60 degrees wash cycle – when to use?
Your washables. The water temperature. The washing machine and your choice of detergent. These are the winning components to consider for finding the right formula for the perfect wash – no matter what you want to get clean.
You will need the proper temperature for every wash, which will range from a 30 cold/cool degrees using a special cold water detergent like, Cold Power, all the way to a really hot scalding 90 degrees which rarely would be used in a home washing machine. Taking care of fabric will extend the life of your clothes as well as save you money by using your washing machine wisely.
What can you wash at 60 degrees?
60 degrees Celsius is a recommended hot-water temperature for certain kinds of linens, heavier clothes, and certain stains… and it starts by knowing your washing machine’s features as well as knowing what temperature your hot water heater is set to as a steady setting. Let’s take a look at the pros and cons of washing your items in a 60 degrees wash.
It is not recommended that all clothes are washed on high temperatures. It should only be for heavily soiled items including towels, bed sheets, and cloth diapers. It can also be effective when washing clothing that has fat-based stains such as oil or butter that you can combine with a dab of stain remover first such as Sard Wonder, Power Stain Remover.
Sard Wonder comes in a handy stick or spray that you can direct straight onto the stain in question, leave it for 60 seconds and then just pop into the wash. It even works on stains like red wine.
A 60 degrees laundry can be used for heavily soiled white clothing as well, but it is suggested that you check the label first to ensure it is ok to do so. You may want to add bleach to add sparkle to your whites as well. One thing to bear in mind is that washing on high temperatures also results in a high electricity bill, as high amounts of energy are being used.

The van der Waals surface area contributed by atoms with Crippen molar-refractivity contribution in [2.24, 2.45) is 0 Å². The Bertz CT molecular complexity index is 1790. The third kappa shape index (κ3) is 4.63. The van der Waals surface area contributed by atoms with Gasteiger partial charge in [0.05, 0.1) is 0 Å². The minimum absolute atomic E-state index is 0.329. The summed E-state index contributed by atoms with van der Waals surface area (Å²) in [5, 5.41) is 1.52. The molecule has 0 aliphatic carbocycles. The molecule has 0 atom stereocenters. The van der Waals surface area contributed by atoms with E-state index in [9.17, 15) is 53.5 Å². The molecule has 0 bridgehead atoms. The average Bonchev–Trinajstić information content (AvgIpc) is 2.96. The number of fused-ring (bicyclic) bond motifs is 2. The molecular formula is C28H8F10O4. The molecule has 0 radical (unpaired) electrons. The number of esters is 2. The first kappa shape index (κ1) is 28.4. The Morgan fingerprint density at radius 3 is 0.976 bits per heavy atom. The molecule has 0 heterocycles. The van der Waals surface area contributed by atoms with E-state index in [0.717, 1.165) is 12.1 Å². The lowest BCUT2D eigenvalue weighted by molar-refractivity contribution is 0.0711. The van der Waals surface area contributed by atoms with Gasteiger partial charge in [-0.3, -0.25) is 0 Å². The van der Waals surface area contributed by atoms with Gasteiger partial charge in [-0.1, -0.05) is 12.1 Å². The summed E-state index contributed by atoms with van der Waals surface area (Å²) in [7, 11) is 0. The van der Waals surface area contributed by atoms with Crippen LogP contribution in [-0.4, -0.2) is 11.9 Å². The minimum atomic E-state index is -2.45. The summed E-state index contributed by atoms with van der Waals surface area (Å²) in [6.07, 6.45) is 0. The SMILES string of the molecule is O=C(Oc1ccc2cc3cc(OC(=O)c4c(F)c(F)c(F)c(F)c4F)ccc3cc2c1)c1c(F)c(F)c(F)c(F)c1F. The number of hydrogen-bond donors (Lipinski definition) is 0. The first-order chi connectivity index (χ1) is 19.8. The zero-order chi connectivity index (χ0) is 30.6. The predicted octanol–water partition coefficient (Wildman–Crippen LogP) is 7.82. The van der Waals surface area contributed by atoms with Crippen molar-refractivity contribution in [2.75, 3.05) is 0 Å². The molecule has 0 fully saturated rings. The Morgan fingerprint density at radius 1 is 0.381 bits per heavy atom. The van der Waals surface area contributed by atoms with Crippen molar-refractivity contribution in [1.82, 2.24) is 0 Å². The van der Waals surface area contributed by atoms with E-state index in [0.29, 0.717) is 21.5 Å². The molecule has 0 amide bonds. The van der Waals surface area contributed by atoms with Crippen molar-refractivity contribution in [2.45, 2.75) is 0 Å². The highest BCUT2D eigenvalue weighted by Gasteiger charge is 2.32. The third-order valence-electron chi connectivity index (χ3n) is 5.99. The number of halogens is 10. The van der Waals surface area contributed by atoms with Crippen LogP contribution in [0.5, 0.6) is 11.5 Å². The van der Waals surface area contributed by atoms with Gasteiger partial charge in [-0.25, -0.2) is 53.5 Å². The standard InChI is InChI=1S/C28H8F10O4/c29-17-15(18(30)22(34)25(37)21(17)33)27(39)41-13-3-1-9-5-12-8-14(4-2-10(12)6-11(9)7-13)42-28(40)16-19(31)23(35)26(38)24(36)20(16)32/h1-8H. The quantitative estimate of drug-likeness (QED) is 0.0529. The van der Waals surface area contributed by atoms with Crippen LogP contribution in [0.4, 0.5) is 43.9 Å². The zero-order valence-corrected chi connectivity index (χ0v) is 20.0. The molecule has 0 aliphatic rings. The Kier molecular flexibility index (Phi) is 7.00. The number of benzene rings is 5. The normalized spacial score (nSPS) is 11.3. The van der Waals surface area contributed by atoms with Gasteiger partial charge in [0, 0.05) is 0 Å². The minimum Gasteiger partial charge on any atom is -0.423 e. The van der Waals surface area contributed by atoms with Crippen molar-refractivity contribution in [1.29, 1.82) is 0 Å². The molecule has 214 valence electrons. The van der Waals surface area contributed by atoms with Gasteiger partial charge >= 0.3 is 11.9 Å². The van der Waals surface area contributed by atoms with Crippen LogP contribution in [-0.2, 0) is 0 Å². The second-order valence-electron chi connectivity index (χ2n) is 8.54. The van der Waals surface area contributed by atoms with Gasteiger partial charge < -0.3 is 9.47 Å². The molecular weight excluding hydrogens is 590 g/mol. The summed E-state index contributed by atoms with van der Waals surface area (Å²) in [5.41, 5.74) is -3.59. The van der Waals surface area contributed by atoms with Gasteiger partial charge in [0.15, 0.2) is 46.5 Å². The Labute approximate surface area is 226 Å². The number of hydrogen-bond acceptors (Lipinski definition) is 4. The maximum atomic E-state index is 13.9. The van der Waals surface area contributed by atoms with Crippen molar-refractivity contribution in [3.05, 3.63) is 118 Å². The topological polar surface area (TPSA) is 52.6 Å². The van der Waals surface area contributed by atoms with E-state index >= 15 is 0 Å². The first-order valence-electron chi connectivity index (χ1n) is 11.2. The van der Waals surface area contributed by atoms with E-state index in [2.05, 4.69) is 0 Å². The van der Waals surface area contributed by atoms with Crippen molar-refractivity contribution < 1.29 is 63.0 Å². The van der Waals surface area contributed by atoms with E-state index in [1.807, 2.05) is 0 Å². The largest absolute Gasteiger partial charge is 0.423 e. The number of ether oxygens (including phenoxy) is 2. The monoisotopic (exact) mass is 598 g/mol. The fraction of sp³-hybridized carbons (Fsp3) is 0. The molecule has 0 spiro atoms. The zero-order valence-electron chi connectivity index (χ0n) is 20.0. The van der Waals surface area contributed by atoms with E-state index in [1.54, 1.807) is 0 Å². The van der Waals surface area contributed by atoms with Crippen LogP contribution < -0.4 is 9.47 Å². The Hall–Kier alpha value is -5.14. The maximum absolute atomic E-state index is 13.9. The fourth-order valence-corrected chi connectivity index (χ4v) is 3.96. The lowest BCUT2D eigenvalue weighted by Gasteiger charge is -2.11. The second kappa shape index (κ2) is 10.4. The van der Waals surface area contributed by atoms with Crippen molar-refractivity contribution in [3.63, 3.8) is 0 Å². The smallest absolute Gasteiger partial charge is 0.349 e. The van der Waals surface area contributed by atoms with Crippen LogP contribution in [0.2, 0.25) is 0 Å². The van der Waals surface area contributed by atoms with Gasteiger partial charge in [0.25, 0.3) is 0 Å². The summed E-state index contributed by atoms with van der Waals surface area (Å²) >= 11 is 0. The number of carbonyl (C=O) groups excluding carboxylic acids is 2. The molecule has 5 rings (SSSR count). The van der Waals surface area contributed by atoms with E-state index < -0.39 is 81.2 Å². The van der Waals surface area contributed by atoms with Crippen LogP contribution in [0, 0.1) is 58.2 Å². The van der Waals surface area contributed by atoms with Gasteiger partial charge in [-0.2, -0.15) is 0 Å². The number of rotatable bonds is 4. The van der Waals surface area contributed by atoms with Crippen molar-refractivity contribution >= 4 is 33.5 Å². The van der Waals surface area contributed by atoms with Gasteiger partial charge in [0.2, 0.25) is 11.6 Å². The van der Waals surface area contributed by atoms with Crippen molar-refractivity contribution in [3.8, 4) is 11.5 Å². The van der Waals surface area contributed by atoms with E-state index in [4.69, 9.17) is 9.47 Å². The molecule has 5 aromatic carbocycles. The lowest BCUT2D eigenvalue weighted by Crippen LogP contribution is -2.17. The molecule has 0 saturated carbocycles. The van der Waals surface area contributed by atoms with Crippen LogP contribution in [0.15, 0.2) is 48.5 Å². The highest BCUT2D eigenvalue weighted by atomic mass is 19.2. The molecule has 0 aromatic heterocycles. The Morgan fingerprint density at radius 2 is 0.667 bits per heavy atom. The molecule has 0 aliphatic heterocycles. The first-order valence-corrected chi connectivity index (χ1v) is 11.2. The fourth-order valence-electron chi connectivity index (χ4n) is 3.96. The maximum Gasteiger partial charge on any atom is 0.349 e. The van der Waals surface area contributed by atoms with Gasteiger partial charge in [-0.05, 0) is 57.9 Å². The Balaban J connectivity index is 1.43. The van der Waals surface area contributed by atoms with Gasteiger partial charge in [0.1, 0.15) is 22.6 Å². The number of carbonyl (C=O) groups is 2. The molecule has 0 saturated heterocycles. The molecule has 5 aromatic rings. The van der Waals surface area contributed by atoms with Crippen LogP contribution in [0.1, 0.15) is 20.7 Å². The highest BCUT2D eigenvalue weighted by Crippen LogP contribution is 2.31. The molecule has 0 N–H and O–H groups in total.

Will a 60 degrees wash kills viruses, mould, and bacteria?
- Higher temperatures help kill off germs and are also very effective in removing most of the mould, viruses, and bacteria.
- Heavily soiled items such as bed linen, towels, or other garments will need to be washed at warm to high temperatures for the most effective results. Also check your detergent’s strength for handling soiled fabrics.
- Some believe that that you must wash your clothes on the highest setting possible to kill bacteria, but it is proven that 60°C is adequate. (90-degree water temperature is more common in commercial settings.) Bleach is important here as well, to assist in getting rid of germs and mould.
When not to use a 60 degrees laundry?
- If you are in a hurry and want a quick wash and rinse setting, perhaps the hot cycle is not the best choice as it runs longer due to the heating time.
- Colours are best to be washed on cool or lukewarm temperatures, as the hot water might cause the colours to fade or run and also may cause the fabric to shrink.
- Be sure to read the labels on all of your clothes - hot water will damage certain fabrics.
We hope you enjoyed our tips on when and how to use a semi-hot 60 degrees wash. The main one being to try and only use a hotter wash with more heavily soiled laundry and use a strong stain removing detergent like Sard Wonder to make sure of the clean. Don’t forget to check out our other cleaning tips such as how to clean your washing machine, what to wash in 40-degree laundry and how to wash dress pants.
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